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Pseudohyperplastic carcinoma with xanthomatous changes: A neoplasm mimicking glandular hyperplasia of the prostate

Departamento de Patología, Instituto Nacional de Ciencias Médica y Nutrición Salvador Zubirán, Ciudad de México, México.
Actas urologicas españolas (Impact Factor: 1.02). 04/2010; 34(4):333-9. DOI: 10.1016/S2173-5786(10)70079-2
Source: PubMed
ABSTRACT
Varieties of prostatic adenocarcinoma whose architectural and cytological appearance mimicked benign lesions have been reported in recent decades. Such neoplasms include xanthomatous (foamy) carcinoma and pseudohyperplastic carcinoma. We recently studied five carcinomas showing a cytoarchitectural combination of both neoplasms which were confused with benign glandular proliferations.
Five cases (1.8%) of pseudohyperplastic carcinoma showing xanthomatous changes were selected from a total of 280 biopsies showing prostate carcinoma. Glandular prostatic hyperplasia was originally diagnosed in four of such cases.
Patient age ranged from 54 and 78 years (mean, 64 years). All patients had high prostate-specific antigen levels, and digital rectal examination showed abnormalities in four of them. Neoplasms showed minimal atypia and consisted of mid- to large-sized glands arranged in nests resembling hyperplastic nodules. Glands showed papillary projections, infoldings, and undulations. Most nuclei were basal, small and hyperchromatic, and nucleomegaly was only seen in two biopsies in isolated histological fields. Several useful criteria for diagnosis of acinar carcinoma, such as perineural infiltration, mitosis, crystalloids, blue secretions, and prostatic intraepithelial neoplasm, were absent.
Prostatic carcinoma with a pseudohyperplastic pattern and xanthomatous changes mimics hyperplastic glands. Timely detection is critical to avoid treatment delay.

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Available from: Julian Arista Nasr, Jun 30, 2015
Originals Prostate cancer
Pseudohyperplastic carcinoma with xanthomatous changes:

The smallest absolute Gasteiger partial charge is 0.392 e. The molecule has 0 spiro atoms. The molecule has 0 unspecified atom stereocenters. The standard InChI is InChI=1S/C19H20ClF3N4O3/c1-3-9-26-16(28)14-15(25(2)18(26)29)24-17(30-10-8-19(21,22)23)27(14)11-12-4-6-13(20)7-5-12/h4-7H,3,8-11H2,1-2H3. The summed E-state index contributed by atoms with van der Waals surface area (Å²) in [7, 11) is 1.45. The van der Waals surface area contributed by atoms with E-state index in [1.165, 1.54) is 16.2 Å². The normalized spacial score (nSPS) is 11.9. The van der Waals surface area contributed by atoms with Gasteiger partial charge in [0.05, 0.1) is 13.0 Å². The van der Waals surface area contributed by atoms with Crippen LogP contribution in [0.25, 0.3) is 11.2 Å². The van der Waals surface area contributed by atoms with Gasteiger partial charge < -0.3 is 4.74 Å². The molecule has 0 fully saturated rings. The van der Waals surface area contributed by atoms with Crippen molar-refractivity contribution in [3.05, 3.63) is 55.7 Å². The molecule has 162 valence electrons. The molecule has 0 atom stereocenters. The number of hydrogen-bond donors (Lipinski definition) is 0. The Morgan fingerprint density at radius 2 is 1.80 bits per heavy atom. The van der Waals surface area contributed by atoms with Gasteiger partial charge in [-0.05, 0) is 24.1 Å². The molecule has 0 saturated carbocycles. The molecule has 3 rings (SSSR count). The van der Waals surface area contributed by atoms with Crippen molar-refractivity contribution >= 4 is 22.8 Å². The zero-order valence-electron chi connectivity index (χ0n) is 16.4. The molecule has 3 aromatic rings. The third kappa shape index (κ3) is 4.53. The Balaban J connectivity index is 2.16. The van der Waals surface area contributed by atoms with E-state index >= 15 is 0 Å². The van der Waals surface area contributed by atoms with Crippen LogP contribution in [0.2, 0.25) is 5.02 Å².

A neoplasm mimicking glandular hyperplasia of the prostate
J. Arista-Nasr*, B. Martínez-Benítez, J.A. Fernández-Amador, L. Bornstein-Quevedo
and J. Albores-Saavedra
Department of Pathology, Instituto Nacional de Ciencias Médicas y Nutrición Salvador Zubirán (INCMNSZ), Mexico City, Mexico
ARTICLE INFORMATION
Article history:
Received on 12 May, 2009
Accepted on 16 September, 2009
Keywords:
Prostatic carcinoma
Xanthomatous
Foamy
Pseudohyperplastic
Prostatic biopsy
*Author for correspondence.
E-mail: brauliomb77@yahoo.com.mx, pipa5@hotmail.com (J. Arista-Nasr).
0210-4806/$ - see front matter © 2009 AEU. Published by Elsevier España, S.L. All rights reserved.
ABSTRACT
Introduction and objectives: Varieties of prostatic adenocarcinoma whose architectural and
cytological appearance mimicked benign lesions have been reported in recent decades.
Such neoplasms include xanthomatous (foamy) carcinoma and pseudohyperplastic
carcinoma. We recently studied five carcinomas showing a cytoarchitectural combination
of both neoplasms which were mistaken for benign glandular proliferations.
Methods: Five cases (1.8%) of pseudohyperplastic carcinoma showing xanthomatous
changes were selected from a total of 280 biopsies showing prostate carcinoma. Glandular
prostatic hyperplasia was originally diagnosed in four such cases.